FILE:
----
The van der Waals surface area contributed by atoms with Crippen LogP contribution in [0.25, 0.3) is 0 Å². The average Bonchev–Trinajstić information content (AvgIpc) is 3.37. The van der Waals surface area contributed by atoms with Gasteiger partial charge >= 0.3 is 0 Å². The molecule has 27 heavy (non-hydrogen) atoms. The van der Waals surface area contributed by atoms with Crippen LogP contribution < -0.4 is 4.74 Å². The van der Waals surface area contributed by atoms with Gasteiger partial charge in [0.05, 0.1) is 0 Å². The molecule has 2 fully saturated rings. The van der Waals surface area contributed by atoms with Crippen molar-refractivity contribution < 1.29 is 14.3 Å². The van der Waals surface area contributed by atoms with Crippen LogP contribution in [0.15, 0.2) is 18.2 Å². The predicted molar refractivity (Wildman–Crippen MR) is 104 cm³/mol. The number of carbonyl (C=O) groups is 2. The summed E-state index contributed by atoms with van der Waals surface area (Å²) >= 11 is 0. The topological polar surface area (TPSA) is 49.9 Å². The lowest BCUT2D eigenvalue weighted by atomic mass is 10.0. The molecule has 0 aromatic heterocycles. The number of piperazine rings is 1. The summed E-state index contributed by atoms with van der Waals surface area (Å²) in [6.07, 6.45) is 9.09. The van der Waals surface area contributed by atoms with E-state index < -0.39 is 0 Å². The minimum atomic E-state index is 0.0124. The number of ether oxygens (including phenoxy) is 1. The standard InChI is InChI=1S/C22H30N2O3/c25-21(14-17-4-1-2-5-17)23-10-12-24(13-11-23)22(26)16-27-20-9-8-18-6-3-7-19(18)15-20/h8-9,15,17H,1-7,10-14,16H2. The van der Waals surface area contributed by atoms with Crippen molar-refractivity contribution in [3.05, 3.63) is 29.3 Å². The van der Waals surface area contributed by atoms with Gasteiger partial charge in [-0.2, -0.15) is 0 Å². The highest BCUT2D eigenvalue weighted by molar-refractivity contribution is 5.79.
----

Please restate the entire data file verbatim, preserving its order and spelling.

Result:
The van der Waals surface area contributed by atoms with Crippen LogP contribution in [0.25, 0.3) is 0 Å². The average Bonchev–Trinajstić information content (AvgIpc) is 3.37. The van der Waals surface area contributed by atoms with Gasteiger partial charge >= 0.3 is 0 Å². The molecule has 27 heavy (non-hydrogen) atoms. The van der Waals surface area contributed by atoms with Crippen LogP contribution < -0.4 is 4.74 Å². The van der Waals surface area contributed by atoms with Gasteiger partial charge in [0.05, 0.1) is 0 Å². The molecule has 2 fully saturated rings. The van der Waals surface area contributed by atoms with Crippen molar-refractivity contribution < 1.29 is 14.3 Å². The van der Waals surface area contributed by atoms with Crippen LogP contribution in [0.15, 0.2) is 18.2 Å². The predicted molar refractivity (Wildman–Crippen MR) is 104 cm³/mol. The number of carbonyl (C=O) groups is 2. The summed E-state index contributed by atoms with van der Waals surface area (Å²) >= 11 is 0. The topological polar surface area (TPSA) is 49.9 Å². The lowest BCUT2D eigenvalue weighted by atomic mass is 10.0. The molecule has 0 aromatic heterocycles. The number of piperazine rings is 1. The summed E-state index contributed by atoms with van der Waals surface area (Å²) in [6.07, 6.45) is 9.09. The van der Waals surface area contributed by atoms with E-state index < -0.39 is 0 Å². The minimum atomic E-state index is 0.0124. The number of ether oxygens (including phenoxy) is 1. The standard InChI is InChI=1S/C22H30N2O3/c25-21(14-17-4-1-2-5-17)23-10-12-24(13-11-23)22(26)16-27-20-9-8-18-6-3-7-19(18)15-20/h8-9,15,17H,1-7,10-14,16H2. The van der Waals surface area contributed by atoms with Crippen molar-refractivity contribution in [3.05, 3.63) is 29.3 Å². The van der Waals surface area contributed by atoms with Gasteiger partial charge in [-0.2, -0.15) is 0 Å². The highest BCUT2D eigenvalue weighted by molar-refractivity contribution is 5.79.